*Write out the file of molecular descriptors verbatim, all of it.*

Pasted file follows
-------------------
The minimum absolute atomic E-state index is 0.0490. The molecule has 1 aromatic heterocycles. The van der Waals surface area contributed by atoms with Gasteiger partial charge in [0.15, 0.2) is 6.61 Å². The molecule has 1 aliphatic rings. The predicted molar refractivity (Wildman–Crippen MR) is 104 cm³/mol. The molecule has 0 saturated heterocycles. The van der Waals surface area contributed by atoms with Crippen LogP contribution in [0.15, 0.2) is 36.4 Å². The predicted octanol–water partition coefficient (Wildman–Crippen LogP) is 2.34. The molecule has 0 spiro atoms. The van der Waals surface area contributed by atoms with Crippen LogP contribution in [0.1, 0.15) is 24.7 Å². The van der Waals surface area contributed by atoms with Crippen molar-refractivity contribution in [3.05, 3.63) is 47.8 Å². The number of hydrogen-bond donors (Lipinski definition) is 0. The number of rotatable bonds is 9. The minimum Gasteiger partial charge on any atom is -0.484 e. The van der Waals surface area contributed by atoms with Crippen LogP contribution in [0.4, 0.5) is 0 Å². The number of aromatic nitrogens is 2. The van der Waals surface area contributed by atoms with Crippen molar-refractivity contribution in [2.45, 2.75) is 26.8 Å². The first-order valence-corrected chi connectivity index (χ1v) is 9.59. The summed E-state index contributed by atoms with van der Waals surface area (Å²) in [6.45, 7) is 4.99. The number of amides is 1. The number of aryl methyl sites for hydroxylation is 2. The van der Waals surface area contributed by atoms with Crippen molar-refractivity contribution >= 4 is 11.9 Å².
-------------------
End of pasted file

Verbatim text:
The minimum absolute atomic E-state index is 0.0490. The molecule has 1 aromatic heterocycles. The van der Waals surface area contributed by atoms with Gasteiger partial charge in [0.15, 0.2) is 6.61 Å². The molecule has 1 aliphatic rings. The predicted molar refractivity (Wildman–Crippen MR) is 104 cm³/mol. The molecule has 0 saturated heterocycles. The van der Waals surface area contributed by atoms with Crippen LogP contribution in [0.15, 0.2) is 36.4 Å². The predicted octanol–water partition coefficient (Wildman–Crippen LogP) is 2.34. The molecule has 0 spiro atoms. The van der Waals surface area contributed by atoms with Crippen LogP contribution in [0.1, 0.15) is 24.7 Å². The van der Waals surface area contributed by atoms with Crippen molar-refractivity contribution in [3.05, 3.63) is 47.8 Å². The number of hydrogen-bond donors (Lipinski definition) is 0. The number of rotatable bonds is 9. The minimum Gasteiger partial charge on any atom is -0.484 e. The van der Waals surface area contributed by atoms with Crippen LogP contribution in [0.4, 0.5) is 0 Å². The number of aromatic nitrogens is 2. The van der Waals surface area contributed by atoms with Crippen molar-refractivity contribution in [2.45, 2.75) is 26.8 Å². The first-order valence-corrected chi connectivity index (χ1v) is 9.59. The summed E-state index contributed by atoms with van der Waals surface area (Å²) in [6.45, 7) is 4.99. The number of amides is 1. The number of aryl methyl sites for hydroxylation is 2. The van der Waals surface area contributed by atoms with Crippen molar-refractivity contribution >= 4 is 11.9 Å².